Macrophages are a type of immune cell that can detect and destruct bacteria, viruses, and harmful materials. They are an essential part of lung immunity; however, sometimes they can contribute to the development and severity of some lung diseases.
Macrophages can either develop from embryonic precursors or from blood monocytes that develop from hematopoietic stem cells, " stem cells that give rise to blood cells" in the bone marrow. Monocytes are classified into main types; in humans, two are classical CD14+ monocytes and non-classical CD16+ monocytes.
It is then important to study human macrophage development to try to identify which types of macrophages contribute to the development of lung diseases. Still, it is challenging to study human macrophages in vivo "in cells," and little research has been done on their development until a group of researchers from Karolinska Institutet in Sweden developed a humanized mouse model to study human macrophage's developmental stages from blood monocytes.
"Certain macrophages in the lungs probably have a connection to a number of severe lung diseases. In respiratory infections, for example, monocytes in the lungs develop into macrophages, which combat viruses and bacteria. But a certain type of macrophage may also contribute to severe inflammation and infections," says the study's first author Elza Evren, a doctoral student in Tim Willinger's research team.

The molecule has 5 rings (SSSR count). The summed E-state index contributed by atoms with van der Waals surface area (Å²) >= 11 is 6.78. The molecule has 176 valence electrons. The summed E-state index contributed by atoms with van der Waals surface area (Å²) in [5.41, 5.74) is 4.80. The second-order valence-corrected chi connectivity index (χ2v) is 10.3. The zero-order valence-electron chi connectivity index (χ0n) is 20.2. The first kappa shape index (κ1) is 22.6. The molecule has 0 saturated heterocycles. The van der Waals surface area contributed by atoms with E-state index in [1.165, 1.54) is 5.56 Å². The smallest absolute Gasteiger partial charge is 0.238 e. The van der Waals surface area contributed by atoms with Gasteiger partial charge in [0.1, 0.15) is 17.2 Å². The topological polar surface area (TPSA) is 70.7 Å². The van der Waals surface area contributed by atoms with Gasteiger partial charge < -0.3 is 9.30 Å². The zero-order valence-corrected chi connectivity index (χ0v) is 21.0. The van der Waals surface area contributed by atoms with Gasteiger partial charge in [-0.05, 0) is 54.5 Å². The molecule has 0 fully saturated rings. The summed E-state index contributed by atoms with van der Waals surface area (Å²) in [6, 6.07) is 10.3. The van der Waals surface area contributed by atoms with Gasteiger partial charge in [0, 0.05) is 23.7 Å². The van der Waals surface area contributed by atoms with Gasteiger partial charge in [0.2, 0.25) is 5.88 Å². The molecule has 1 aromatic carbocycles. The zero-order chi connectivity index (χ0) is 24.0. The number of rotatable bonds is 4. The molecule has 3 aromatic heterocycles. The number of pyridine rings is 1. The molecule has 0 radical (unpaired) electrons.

To resemble the microenvironment surrounding human macrophages for accurate study, the humanized mouse model was transplanted with hematopoietic stem cells, and genetically modified to express factors that are important for human blood cells and macrophage development.
It was revealed that blood classical CD14+ monocytes migrate into the lung tissues and develop alveolar macrophages, interstitial macrophages " that are present between the lung's epithelial tissues and the blood vessels surrounding it" and lung monocytes, while non-classical CD16+ monocytes develop into pulmonary intravascular macrophages.
The study that was published in Immunity also identified a special monocyte, HLA-DRhi, an intermediate between blood monocyte and lung macrophage.
Researchers believe that in COVID-19 infection, the protective anti-inflammatory macrophages are replaced with pro-inflammatory monocyte-derived macrophages since other studies showed that the presence of blood monocytes-derived macrophages correlates with the severity of COVID-19 disease and the extent of lung damage.
Also, it was found that severely ill COVID-19 patients have fewer HLA-DRhi monocytes in their blood, which could mean their migration into the lungs.
These findings show that blood monocyte-derived macrophages might have a role in inflammatory responses, which leads the researchers to recommend that future treatments should focus on those macrophages and monocytes for either lung disease prevention or reducing COVID-19 infection severity.
Watch the video below to learn about macrophage function.